A little known fact: Jon Holtzman, Renne Public Law Group founding partner, has decades of experience drafting, negotiating, administering and defending Project Labor Agreements (PLA). Jon combines both deep expertise in the political intricacies of labor issues with the knowledge of how to draft a PLA that is both efficient and achieves hiring goals.
PLAs, also known as Community Workforce Agreements, are pre-hire collective bargaining agreements with one or more labor organizations that establish the terms and conditions of employment for either a specific project or for all construction projects over a threshold dollar amount. Communities, contractors and labor unions typically use PLAs to ensure smooth completion of projects, to encourage local hiring, to foster robust apprenticeship programs and, more generally, to build alliances with building trade unions.
Though negotiating PLAs provides an opportunity to work collaboratively with local unions to achieve critical goals for government and the community, this work also presents unique challenges. Unless properly negotiated and crafted, PLAs can lead to economic inefficiency, discourage bidders, and fail to achieve hiring and training goals. With this in mind, RPLG endeavors to partner closely with policymakers, management and operational staff to produce PLAs tailored to the particular needs of a project, as well as the needs of the relevant public agency and its governing body.
The RPLG team has drafted and negotiated agreements covering more than $10 billion in project work, with another $10 billion in project work under negotiation. Under Mr. Holtzman’s leadership, RPLG has founded a proven track record in negotiating with building and construction trade councils and their affiliated unions.
Mr. Holtzman’s practice focuses on assisting government agencies in maintaining and expanding public services through strategic consulting and negotiation with a specialization in multi-party negotiations. For over 20 years, he has advised on, drafted, negotiated and defended numerous PLAs on behalf of municipal and public agency clients throughout California.
Among the PLAs that Mr. Holtzman has negotiated are: TJPA Transbay Transit Center Program PLA (2011), San Francisco Unified School District PLA (2013), San Francisco Housing Authority PLA (2015), City of Half Moon Bay (2016), Fresno Transformative Climate Communities Program (2016), Pinole – Hercules Wastewater Treatment Plant PLA (2015), City of Martinez PLA (Pending), Santa Clara Valley Transportation Authority (Pending) and Fresno Airport (pending).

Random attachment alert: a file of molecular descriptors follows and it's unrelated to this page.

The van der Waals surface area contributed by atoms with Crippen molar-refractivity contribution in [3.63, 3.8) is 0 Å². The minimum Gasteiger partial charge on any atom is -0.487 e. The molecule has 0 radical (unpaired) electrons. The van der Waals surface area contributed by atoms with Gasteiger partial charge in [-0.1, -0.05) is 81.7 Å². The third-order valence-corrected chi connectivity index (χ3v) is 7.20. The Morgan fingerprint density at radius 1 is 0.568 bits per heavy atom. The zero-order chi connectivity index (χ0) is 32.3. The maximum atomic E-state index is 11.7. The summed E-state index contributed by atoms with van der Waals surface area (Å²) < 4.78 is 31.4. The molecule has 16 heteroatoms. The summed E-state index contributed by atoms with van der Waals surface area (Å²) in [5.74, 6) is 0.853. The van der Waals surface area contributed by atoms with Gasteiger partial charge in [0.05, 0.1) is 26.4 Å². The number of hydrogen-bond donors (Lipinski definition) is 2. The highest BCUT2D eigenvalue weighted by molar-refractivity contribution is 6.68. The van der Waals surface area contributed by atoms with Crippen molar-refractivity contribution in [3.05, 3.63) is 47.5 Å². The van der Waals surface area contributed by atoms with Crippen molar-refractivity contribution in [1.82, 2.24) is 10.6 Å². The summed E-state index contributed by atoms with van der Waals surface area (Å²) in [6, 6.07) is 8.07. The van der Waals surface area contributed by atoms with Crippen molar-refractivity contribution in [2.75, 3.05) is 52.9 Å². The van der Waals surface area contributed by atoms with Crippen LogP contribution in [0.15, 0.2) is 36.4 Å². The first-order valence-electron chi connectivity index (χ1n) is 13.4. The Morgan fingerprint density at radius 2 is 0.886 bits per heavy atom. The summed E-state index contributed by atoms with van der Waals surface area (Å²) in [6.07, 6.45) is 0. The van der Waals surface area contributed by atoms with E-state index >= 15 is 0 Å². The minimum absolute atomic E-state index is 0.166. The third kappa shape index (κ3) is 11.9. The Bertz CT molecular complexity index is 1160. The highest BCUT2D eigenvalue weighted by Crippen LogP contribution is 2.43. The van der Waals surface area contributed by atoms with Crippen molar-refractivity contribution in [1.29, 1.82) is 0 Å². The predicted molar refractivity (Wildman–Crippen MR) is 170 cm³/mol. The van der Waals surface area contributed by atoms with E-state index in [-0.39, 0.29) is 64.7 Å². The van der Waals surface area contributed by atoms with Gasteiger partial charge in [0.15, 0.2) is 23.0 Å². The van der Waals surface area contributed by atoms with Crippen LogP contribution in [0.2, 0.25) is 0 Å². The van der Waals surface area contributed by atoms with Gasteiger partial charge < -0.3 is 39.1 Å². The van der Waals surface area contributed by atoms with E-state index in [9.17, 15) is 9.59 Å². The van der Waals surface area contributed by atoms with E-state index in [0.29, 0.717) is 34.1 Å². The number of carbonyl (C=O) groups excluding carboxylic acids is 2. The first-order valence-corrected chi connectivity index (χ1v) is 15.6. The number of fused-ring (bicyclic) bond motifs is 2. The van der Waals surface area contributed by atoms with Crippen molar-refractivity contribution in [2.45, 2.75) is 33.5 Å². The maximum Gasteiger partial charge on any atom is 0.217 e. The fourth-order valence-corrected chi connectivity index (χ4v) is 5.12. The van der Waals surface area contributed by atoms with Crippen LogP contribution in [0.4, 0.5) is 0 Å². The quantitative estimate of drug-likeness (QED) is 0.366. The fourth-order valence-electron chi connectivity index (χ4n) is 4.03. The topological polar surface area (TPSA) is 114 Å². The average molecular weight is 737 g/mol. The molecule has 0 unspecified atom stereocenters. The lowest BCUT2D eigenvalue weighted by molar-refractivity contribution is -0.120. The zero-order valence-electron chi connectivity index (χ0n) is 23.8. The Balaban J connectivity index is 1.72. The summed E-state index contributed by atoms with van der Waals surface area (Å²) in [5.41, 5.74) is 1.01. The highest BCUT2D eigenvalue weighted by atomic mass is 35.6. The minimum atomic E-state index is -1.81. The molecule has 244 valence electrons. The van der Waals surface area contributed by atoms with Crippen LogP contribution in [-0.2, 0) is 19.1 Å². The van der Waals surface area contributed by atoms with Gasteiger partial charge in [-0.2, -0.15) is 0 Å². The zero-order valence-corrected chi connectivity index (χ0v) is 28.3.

“PLA’s pose a tantalizing challenge. There is great potential to harness labor apprenticeship programs for disadvantaged workers. Elected officials like PLAs for that reason, and because they build bonds with the building trades. Staff, on the other hand, are often concerned that PLAs will lead to inefficient practices, drive up costs, reduce subcontractor coverage and lead to administrative headaches. Unions are often reluctant to make clear, enforceable guarantees that local residents and disadvantaged workers will actually be hired or trained. And, minority and local contractors are often concerned that large unionized contractors who are experiences with PLAs will take all of their work. So the challenge of PLAs is not to ignore any of these voices, but to come together and help each other achieve their goals, while containing costs.”
“For years PLAs were a political football. Republican administrations in Washington banned them; Democrats encouraged them. Right wing commentators railed at them. But, PLAs have applied to more and more work, the question is no longer whether a PLA is good or bad. They are inherently neither. The question is whether you can negotiate a PLA that contains costs and leads to real achievements in the area of workforce training and hiring. If you can, it’s a good thing. If not, you should know when to walk away.”